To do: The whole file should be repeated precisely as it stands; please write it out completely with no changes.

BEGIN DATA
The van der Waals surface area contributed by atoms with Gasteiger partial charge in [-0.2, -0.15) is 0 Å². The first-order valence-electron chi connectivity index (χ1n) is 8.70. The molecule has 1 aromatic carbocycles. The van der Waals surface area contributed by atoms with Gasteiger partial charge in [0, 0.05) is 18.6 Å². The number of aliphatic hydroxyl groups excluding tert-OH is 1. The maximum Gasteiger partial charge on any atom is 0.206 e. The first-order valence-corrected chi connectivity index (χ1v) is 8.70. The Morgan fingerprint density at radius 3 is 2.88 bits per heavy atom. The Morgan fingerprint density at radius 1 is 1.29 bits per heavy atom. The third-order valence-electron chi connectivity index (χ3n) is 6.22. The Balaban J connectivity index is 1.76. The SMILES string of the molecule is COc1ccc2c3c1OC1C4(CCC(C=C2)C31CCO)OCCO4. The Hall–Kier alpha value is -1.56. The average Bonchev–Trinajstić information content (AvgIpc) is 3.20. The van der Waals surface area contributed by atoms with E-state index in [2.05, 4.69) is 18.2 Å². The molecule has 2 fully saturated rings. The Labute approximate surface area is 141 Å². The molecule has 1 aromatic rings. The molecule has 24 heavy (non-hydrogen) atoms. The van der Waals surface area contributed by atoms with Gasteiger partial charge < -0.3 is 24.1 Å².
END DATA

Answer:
The van der Waals surface area contributed by atoms with Gasteiger partial charge in [-0.2, -0.15) is 0 Å². The first-order valence-electron chi connectivity index (χ1n) is 8.70. The molecule has 1 aromatic carbocycles. The van der Waals surface area contributed by atoms with Gasteiger partial charge in [0, 0.05) is 18.6 Å². The number of aliphatic hydroxyl groups excluding tert-OH is 1. The maximum Gasteiger partial charge on any atom is 0.206 e. The first-order valence-corrected chi connectivity index (χ1v) is 8.70. The Morgan fingerprint density at radius 3 is 2.88 bits per heavy atom. The Morgan fingerprint density at radius 1 is 1.29 bits per heavy atom. The third-order valence-electron chi connectivity index (χ3n) is 6.22. The Balaban J connectivity index is 1.76. The SMILES string of the molecule is COc1ccc2c3c1OC1C4(CCC(C=C2)C31CCO)OCCO4. The Hall–Kier alpha value is -1.56. The average Bonchev–Trinajstić information content (AvgIpc) is 3.20. The van der Waals surface area contributed by atoms with E-state index in [2.05, 4.69) is 18.2 Å². The molecule has 2 fully saturated rings. The Labute approximate surface area is 141 Å². The molecule has 1 aromatic rings. The molecule has 24 heavy (non-hydrogen) atoms. The van der Waals surface area contributed by atoms with Gasteiger partial charge < -0.3 is 24.1 Å².